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Editor's Note


SNR's Writers


Wishing Well

I want everything changed:
suddenly I know this
the way I know the scent of oranges:

I want a changed bed,
different flowers, altered hours,
new purpose--everything--

scattered: pieces to shuffle
in a changed geography,
life a cryptogram.

But here comes Heraclitus
fording the mountain stream
in wintertime, and barefooted.

Water tosses its chilly noose
around his hairless ankles.
He tells me,
It's already happened.


We argued beside the Danube.
Water low and sun in my eyes.
Are those pylons—
what is the term
in a structure that ancient,
ashlar legs of the bridge
spanning river and centuries?

    Perhaps the long
car ride, featureless autobahn,
affected our moods. Or
too-bright days, and too-hot
days, Europe begging for rain.
Even the famous river
sluggishly unimpressive.

I sat by the old well
in the alt-rathaus-platz,
wished for water. You brought
Evian, in plastic bottles.
    The argument
left to explore some 14th-c.
side street while we
walked halfway across
the medieval bridge—
arches, keystones, capstones
layers of reconstruction.

In Munich, after two days
the argument either
returned or reconstructed.
So it goes, so it goes.
Time again for pylons,
I suppose, and bridges.


Researchers in microelectronics have constructed a guitar
    from a single silicon crystal. Theoretically, it could be
    played (it has strings), but would produce a sound beyond
    the range of human hearing.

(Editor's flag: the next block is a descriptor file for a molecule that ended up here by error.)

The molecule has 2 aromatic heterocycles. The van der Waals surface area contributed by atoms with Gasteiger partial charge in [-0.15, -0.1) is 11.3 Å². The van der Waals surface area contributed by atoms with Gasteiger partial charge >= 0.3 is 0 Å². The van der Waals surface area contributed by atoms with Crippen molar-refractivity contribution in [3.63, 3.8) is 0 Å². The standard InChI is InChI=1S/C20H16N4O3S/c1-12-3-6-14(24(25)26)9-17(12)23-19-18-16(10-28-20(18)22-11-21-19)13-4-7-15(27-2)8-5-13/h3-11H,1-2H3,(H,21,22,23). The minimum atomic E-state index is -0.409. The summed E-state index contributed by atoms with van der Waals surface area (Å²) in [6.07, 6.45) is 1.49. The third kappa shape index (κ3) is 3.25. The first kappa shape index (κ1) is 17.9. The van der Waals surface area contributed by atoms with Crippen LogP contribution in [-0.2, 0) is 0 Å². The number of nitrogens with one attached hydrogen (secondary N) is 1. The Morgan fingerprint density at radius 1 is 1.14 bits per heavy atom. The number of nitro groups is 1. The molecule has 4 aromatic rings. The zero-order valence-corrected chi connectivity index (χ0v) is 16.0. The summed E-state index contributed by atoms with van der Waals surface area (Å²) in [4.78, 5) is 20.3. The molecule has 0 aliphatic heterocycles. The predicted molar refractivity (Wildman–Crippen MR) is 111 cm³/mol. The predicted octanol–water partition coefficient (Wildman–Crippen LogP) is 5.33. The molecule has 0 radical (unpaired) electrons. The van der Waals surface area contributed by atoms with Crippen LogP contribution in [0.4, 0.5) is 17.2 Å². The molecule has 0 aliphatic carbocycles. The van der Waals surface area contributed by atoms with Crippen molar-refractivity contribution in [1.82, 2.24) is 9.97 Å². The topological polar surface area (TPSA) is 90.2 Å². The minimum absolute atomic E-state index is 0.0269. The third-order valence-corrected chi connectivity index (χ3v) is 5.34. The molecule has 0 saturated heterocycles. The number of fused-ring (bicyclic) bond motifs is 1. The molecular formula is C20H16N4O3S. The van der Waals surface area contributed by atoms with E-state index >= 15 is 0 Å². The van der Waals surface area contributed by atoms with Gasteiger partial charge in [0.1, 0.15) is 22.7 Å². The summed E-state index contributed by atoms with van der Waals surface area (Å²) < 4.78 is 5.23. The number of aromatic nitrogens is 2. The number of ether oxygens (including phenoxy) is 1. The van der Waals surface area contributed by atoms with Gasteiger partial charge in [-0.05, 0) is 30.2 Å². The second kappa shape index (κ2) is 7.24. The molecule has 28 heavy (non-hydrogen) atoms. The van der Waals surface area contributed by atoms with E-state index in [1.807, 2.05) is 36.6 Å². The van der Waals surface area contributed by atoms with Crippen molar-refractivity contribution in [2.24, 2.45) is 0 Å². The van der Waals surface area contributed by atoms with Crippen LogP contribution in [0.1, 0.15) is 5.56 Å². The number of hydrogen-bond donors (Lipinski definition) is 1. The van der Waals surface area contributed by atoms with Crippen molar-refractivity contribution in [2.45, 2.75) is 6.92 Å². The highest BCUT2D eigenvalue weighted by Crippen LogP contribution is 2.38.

I am small
  a small sound
     from the crystal bell
       in grandmother's
         china cabinet

& smaller still
  a microbe floating
    on a dustmote

I am a molecule
  still, frozen in
       tinier than

the tiniest thing
you know

I play for you
  pluck a love song
     on my nano guitar
       & you must strain
          to listen

it is not meant
to be easy

listen: not with your ears
  never with your ears
    only secretly
       in the subtle vibrations
         of atoms which

I strum constantly
against your soul.


for Judith

We ran, leaves before a bitter wind,
& some ran headlong & some in circles,
we did not know what to do with ourselves,

& watched, pressed to our windows & could
do nothing: streets erupted with people
like clustered beetles wakened from dormancy.

We walked, in all directions but mostly north,
& we were silent and our mouths were dry.
Things like shoes and hats made us human.

We wept and it was not sufficient,
& swept, then, for months & recalled
mostly paper, the ways we occupy ourselves,
the mild wind carrying what lingered. Scraps.

        (after “Exhibit 13” Blue Man Group, 2002)

Copyright 2008, Ann E. Michael. © This work is protected under the U.S. copyright laws. It may not be reproduced, reprinted, reused, or altered without the expressed written permission of the author.

Ann E. Michael earned her MFA in poetry from Goddard College and is currently the writing coordinator at DeSales University in eastern PA. She is the author of three chapbook collections of poetry; her website is www.annemichael.com. Her poems and essays have previously appeared on the web and in print journals beginning in 1982. Archives of SNReview include some of her poems.